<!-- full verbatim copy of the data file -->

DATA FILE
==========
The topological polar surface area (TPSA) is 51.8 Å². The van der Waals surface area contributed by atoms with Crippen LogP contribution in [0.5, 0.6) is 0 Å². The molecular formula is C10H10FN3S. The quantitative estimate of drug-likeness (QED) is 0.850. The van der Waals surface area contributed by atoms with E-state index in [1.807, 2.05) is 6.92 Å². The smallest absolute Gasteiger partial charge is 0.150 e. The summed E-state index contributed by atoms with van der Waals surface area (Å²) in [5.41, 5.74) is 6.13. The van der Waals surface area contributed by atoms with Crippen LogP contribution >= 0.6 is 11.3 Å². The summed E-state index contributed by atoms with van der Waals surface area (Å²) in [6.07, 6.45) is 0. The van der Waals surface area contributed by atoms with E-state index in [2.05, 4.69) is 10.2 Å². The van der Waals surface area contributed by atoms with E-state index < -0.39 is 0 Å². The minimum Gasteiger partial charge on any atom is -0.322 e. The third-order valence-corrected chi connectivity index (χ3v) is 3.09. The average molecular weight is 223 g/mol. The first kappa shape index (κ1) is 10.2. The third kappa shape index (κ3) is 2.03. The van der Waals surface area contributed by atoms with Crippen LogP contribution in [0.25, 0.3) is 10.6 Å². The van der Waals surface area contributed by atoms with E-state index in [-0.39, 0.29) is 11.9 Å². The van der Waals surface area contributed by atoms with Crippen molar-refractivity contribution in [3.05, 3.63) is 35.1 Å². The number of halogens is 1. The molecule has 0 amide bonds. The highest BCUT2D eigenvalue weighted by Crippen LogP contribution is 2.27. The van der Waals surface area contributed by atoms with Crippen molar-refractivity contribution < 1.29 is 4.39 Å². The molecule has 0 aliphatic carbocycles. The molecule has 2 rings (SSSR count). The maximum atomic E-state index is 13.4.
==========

The topological polar surface area (TPSA) is 51.8 Å². The van der Waals surface area contributed by atoms with Crippen LogP contribution in [0.5, 0.6) is 0 Å². The molecular formula is C10H10FN3S. The quantitative estimate of drug-likeness (QED) is 0.850. The van der Waals surface area contributed by atoms with E-state index in [1.807, 2.05) is 6.92 Å². The smallest absolute Gasteiger partial charge is 0.150 e. The summed E-state index contributed by atoms with van der Waals surface area (Å²) in [5.41, 5.74) is 6.13. The van der Waals surface area contributed by atoms with Crippen LogP contribution >= 0.6 is 11.3 Å². The summed E-state index contributed by atoms with van der Waals surface area (Å²) in [6.07, 6.45) is 0. The van der Waals surface area contributed by atoms with E-state index in [2.05, 4.69) is 10.2 Å². The van der Waals surface area contributed by atoms with E-state index < -0.39 is 0 Å². The minimum Gasteiger partial charge on any atom is -0.322 e. The third-order valence-corrected chi connectivity index (χ3v) is 3.09. The average molecular weight is 223 g/mol. The first kappa shape index (κ1) is 10.2. The third kappa shape index (κ3) is 2.03. The van der Waals surface area contributed by atoms with Crippen LogP contribution in [0.25, 0.3) is 10.6 Å². The van der Waals surface area contributed by atoms with E-state index in [-0.39, 0.29) is 11.9 Å². The van der Waals surface area contributed by atoms with Crippen molar-refractivity contribution in [3.05, 3.63) is 35.1 Å². The number of halogens is 1. The molecule has 0 amide bonds. The highest BCUT2D eigenvalue weighted by Crippen LogP contribution is 2.27. The van der Waals surface area contributed by atoms with Crippen molar-refractivity contribution < 1.29 is 4.39 Å². The molecule has 0 aliphatic carbocycles. The molecule has 2 rings (SSSR count). The maximum atomic E-state index is 13.4.